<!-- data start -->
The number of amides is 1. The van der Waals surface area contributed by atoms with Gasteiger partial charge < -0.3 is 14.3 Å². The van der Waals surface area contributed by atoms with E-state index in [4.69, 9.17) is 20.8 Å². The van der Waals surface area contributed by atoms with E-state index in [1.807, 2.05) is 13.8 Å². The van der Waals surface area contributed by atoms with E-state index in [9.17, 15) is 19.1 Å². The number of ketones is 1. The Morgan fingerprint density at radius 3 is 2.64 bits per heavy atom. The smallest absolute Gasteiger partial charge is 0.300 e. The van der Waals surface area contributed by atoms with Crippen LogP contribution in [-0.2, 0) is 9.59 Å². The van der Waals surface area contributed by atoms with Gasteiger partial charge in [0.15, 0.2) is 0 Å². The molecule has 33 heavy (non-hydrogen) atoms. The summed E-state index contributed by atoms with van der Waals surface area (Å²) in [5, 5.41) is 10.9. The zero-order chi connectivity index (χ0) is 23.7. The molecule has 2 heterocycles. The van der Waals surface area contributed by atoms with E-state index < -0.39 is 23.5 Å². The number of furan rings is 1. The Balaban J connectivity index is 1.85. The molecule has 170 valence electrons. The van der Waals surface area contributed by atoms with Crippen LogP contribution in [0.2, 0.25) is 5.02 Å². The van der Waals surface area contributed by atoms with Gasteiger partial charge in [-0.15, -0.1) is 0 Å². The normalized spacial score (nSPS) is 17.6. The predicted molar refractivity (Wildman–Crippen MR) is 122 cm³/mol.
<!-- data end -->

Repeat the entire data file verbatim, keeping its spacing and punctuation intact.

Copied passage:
The number of amides is 1. The van der Waals surface area contributed by atoms with Gasteiger partial charge < -0.3 is 14.3 Å². The van der Waals surface area contributed by atoms with E-state index in [4.69, 9.17) is 20.8 Å². The van der Waals surface area contributed by atoms with E-state index in [1.807, 2.05) is 13.8 Å². The van der Waals surface area contributed by atoms with E-state index in [9.17, 15) is 19.1 Å². The number of ketones is 1. The Morgan fingerprint density at radius 3 is 2.64 bits per heavy atom. The smallest absolute Gasteiger partial charge is 0.300 e. The van der Waals surface area contributed by atoms with Crippen LogP contribution in [-0.2, 0) is 9.59 Å². The van der Waals surface area contributed by atoms with Gasteiger partial charge in [0.15, 0.2) is 0 Å². The molecule has 33 heavy (non-hydrogen) atoms. The summed E-state index contributed by atoms with van der Waals surface area (Å²) in [5, 5.41) is 10.9. The zero-order chi connectivity index (χ0) is 23.7. The molecule has 2 heterocycles. The van der Waals surface area contributed by atoms with E-state index < -0.39 is 23.5 Å². The number of furan rings is 1. The Balaban J connectivity index is 1.85. The molecule has 170 valence electrons. The van der Waals surface area contributed by atoms with Crippen LogP contribution in [0.2, 0.25) is 5.02 Å². The van der Waals surface area contributed by atoms with Gasteiger partial charge in [-0.15, -0.1) is 0 Å². The normalized spacial score (nSPS) is 17.6. The predicted molar refractivity (Wildman–Crippen MR) is 122 cm³/mol.